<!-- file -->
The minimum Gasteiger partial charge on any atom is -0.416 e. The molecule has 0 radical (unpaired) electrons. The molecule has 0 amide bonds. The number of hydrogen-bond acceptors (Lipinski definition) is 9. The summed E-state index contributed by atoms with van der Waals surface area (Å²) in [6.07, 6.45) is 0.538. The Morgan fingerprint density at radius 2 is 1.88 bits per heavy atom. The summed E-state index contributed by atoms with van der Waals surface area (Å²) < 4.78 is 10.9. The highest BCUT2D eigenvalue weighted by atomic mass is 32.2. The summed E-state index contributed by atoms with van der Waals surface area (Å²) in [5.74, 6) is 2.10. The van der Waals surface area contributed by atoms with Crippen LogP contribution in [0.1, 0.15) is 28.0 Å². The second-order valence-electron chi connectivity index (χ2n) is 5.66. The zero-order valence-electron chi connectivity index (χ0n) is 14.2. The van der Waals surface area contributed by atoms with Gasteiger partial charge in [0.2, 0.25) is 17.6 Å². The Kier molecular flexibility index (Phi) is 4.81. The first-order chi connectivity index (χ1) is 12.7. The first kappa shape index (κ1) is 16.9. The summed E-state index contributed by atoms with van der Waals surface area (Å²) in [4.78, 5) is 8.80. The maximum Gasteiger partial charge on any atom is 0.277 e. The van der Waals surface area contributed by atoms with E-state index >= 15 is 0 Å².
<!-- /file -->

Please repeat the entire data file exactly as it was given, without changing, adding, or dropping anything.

The minimum Gasteiger partial charge on any atom is -0.416 e. The molecule has 0 radical (unpaired) electrons. The molecule has 0 amide bonds. The number of hydrogen-bond acceptors (Lipinski definition) is 9. The summed E-state index contributed by atoms with van der Waals surface area (Å²) in [6.07, 6.45) is 0.538. The Morgan fingerprint density at radius 2 is 1.88 bits per heavy atom. The summed E-state index contributed by atoms with van der Waals surface area (Å²) < 4.78 is 10.9. The highest BCUT2D eigenvalue weighted by atomic mass is 32.2. The summed E-state index contributed by atoms with van der Waals surface area (Å²) in [5.74, 6) is 2.10. The van der Waals surface area contributed by atoms with Crippen LogP contribution in [0.1, 0.15) is 28.0 Å². The second-order valence-electron chi connectivity index (χ2n) is 5.66. The zero-order valence-electron chi connectivity index (χ0n) is 14.2. The van der Waals surface area contributed by atoms with Gasteiger partial charge in [0.2, 0.25) is 17.6 Å². The Kier molecular flexibility index (Phi) is 4.81. The first-order chi connectivity index (χ1) is 12.7. The first kappa shape index (κ1) is 16.9. The summed E-state index contributed by atoms with van der Waals surface area (Å²) in [4.78, 5) is 8.80. The maximum Gasteiger partial charge on any atom is 0.277 e. The van der Waals surface area contributed by atoms with E-state index >= 15 is 0 Å².